5 Ways to Raise Natural Children

5 Ways to Raise Natural ChildrenAs your children get older and venture out into the world, making their own decisions, you wonder if they will adhere to the values you taught them at home—especially when it comes to living a natural lifestyle. “Will they choose the fruit over the ice cream?” or “Will he remember how to treat his headache without Tylenol?” are the types of questions we ask ourselves when one moves out of the home. Training our children to choose this lifestyle needs to begin at the beginning—from the time they are little children. Following are 5 ways to do that.

1. First Foods

God has provided the perfect food for babies in mother’s milk and that is all they need for the first half year of life. According to the La Leche League International (LLLI) website:  Human milk is the only food that healthy, full-term babies need for about the first six months of life. Human milk provides immunity factors for as long as the baby nurses, and many of the health benefits of breastfeeding continue well into childhood and beyond…. Most solid foods are lower in calories than human milk, of lower nutritional value, and can be difficult for young babies to digest. Introduced early, they can cause unpleasant reactions and even trigger allergies. These problems can be avoided by waiting until your baby is ready for solids.

However, it is what your child is fed after mother’s milk that shapes a child’s tastes for the future. The LLLI recommends soft fruits and mashed vegetables to start. Avoid introducing processed foods of any kind for as long as you can. Sugary treats, especially, should be avoided. Babies do not need any kind of beverage other than mother’s milk and water. Putting sugary drinks into a bottle, or starting a child off on puddings and ice cream is asking for trouble down the road. If you want your five year old to eat his vegetables, you must introduce those vegetables to him from the beginning.

2. Gardening

Children are natural gardeners. They love to play in the dirt. They are fascinated by watching a seed sprout into a little plant or an earthworm squirm when you hold him in your hand. And what child can resist eating green beans as he picks them? In his book Last Child in the Woods, Richard Louv identifies a phenomenon found in children that he’s coined as “nature-deficit disorder.” He shares that the lack of nature in children’s lives is a direct cause of such things as childhood obesity, attention disorders, and depression. Who needs any other reason to share a garden with a child? But if you do not want them wreaking havoc in your garden, give them a little plot of their own. Give them seeds and potting soil and containers if you don’t have a large enough piece of earth. Just teach them to love the garden early so that when you need the potatoes hoed a few years down the line, they will volunteer to do it.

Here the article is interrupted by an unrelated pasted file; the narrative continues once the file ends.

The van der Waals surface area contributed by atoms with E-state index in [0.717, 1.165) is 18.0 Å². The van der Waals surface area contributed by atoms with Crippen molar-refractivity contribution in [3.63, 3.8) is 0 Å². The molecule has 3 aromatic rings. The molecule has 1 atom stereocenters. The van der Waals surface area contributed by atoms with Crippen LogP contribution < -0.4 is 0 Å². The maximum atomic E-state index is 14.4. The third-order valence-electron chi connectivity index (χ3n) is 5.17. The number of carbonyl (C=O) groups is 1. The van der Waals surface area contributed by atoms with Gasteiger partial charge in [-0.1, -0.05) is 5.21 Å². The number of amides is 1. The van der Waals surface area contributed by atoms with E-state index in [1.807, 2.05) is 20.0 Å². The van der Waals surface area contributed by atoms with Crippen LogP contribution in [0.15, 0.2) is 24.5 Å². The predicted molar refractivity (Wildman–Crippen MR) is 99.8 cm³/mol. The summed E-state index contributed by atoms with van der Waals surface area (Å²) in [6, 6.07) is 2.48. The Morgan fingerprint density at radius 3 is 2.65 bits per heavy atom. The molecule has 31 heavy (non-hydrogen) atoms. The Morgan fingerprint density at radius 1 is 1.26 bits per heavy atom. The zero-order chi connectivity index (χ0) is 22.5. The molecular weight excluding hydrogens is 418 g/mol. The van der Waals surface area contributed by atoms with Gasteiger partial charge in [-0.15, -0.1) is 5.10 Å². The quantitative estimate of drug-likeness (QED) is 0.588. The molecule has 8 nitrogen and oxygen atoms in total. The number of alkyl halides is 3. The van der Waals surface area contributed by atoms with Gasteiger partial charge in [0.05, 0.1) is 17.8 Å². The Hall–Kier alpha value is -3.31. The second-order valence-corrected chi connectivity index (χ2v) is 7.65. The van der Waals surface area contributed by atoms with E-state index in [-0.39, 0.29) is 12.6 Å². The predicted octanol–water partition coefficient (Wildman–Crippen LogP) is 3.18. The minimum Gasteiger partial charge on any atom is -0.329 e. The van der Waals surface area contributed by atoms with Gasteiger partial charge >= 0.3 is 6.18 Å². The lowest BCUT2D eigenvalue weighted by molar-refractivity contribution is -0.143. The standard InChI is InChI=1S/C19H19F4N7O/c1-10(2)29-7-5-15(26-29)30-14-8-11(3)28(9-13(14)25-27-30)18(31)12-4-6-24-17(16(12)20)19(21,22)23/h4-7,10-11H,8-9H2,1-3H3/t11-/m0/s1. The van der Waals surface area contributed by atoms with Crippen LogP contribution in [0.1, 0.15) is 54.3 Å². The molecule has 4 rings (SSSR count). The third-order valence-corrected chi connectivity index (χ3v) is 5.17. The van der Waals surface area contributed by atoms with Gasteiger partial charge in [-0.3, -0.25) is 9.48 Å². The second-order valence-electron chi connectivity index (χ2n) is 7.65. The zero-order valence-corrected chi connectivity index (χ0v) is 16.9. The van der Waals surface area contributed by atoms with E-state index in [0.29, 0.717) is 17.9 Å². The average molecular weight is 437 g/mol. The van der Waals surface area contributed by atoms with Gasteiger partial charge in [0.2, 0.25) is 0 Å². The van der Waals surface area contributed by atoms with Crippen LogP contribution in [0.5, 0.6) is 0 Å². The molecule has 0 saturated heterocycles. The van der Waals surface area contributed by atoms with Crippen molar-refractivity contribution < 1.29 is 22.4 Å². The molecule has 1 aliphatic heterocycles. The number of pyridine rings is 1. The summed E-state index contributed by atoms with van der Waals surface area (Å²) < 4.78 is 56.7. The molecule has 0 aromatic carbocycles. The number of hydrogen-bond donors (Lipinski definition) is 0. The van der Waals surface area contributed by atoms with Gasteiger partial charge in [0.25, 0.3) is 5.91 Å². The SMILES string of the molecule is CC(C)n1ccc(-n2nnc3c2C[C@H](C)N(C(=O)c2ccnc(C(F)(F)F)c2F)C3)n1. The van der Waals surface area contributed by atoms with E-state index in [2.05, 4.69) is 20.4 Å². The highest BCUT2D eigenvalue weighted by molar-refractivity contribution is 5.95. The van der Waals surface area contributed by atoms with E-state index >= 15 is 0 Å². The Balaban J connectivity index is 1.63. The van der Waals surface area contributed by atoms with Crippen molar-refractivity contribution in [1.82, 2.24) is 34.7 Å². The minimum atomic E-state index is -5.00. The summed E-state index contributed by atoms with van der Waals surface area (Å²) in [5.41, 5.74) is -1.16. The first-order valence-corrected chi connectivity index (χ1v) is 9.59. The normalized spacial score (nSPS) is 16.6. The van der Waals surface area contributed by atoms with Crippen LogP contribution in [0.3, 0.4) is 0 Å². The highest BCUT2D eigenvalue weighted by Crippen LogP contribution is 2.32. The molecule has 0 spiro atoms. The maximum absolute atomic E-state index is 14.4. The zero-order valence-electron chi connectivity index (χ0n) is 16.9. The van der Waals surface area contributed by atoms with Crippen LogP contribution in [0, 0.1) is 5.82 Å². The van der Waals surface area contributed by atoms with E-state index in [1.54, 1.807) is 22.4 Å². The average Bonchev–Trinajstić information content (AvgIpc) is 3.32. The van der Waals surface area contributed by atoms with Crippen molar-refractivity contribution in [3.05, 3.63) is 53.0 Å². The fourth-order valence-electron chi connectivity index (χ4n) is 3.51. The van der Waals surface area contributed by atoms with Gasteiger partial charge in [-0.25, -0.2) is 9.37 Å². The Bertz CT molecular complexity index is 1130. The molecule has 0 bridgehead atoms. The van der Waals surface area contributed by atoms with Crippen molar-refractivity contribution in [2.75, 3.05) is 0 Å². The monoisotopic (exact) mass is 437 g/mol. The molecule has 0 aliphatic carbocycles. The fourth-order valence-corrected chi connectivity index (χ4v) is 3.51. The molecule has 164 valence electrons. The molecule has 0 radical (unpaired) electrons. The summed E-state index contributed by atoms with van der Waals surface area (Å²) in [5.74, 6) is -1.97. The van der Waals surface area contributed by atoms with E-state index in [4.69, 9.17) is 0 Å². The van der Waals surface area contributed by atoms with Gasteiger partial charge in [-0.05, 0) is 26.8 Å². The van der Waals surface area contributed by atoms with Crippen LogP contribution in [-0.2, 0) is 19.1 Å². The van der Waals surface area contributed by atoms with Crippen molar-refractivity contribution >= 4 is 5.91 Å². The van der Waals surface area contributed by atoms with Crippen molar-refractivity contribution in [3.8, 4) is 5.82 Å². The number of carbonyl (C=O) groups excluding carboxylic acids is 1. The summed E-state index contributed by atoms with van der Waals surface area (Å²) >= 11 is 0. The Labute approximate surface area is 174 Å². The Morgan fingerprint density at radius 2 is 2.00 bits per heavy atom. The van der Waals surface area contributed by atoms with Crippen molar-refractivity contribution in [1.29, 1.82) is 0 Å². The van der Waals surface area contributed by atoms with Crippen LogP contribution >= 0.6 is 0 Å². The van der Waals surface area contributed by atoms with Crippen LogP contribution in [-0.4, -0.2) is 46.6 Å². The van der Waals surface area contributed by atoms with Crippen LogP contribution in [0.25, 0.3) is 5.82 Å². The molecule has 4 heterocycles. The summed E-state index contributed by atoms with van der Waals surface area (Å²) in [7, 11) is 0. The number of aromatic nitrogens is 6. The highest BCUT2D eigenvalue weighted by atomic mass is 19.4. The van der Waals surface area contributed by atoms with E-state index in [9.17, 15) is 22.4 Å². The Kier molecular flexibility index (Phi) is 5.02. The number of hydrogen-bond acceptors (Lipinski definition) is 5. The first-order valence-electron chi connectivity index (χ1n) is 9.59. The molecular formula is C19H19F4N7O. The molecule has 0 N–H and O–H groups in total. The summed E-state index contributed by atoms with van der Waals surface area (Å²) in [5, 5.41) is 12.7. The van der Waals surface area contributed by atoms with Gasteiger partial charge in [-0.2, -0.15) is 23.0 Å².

3. Animals

If you eat meat, teach your children where it comes from. Give them animals to care for. If you live in the suburbs, try a few meat rabbits. Stress that they are not cute little bunnies; but that they are rabbits for the stew pot. If you do not know how to raise animals for meat yourself, find a 4-H club and get your children involved. Visit small farms where animals are raised naturally and organically. Also visit large commercial operations and discuss the differences between the two. Ask them, “Which chickens would you rather eat?” To find a 4-H club in your area, call your county’s Cooperative Extension Office.

4. Cooking

Teach your children to cook. My youngest has been scrambling his own eggs (with supervision) since he was five. My ten year old is responsible for making lunch for those of us at home during the day. Children love to cook. Start with a children’s cookbook if you need to. Just teach them, boys included, to accomplish this basic task. Certainly it’s easier to just get the job done yourself. But, as Barbara Frank says in her new book Thriving in the 21st Century, “It’s been a long time since I had flour-covered toddlers in my kitchen. But it was worth all the messes and chaos to see them as more-than-competent cooks now.” Let them experiment, and no matter what, eat what they prepare.

5. Cleaning products

Several recent studies have linked pesticides with Parkinson’s disease. Discuss this fact with your children. Research the effects of other toxic chemicals on the body. Then, if you do not do so already, obtain some recipes for natural cleaning and pest control products and have them mix them up for you. Chances are they will want to try them out for themselves, too. What a sneaky way to get the counters scrubbed.

Living the natural life as a family is the best way to teach it to our children. So by consistently modeling what we them want to do as they grow older, we are raising natural children without even thinking about it.


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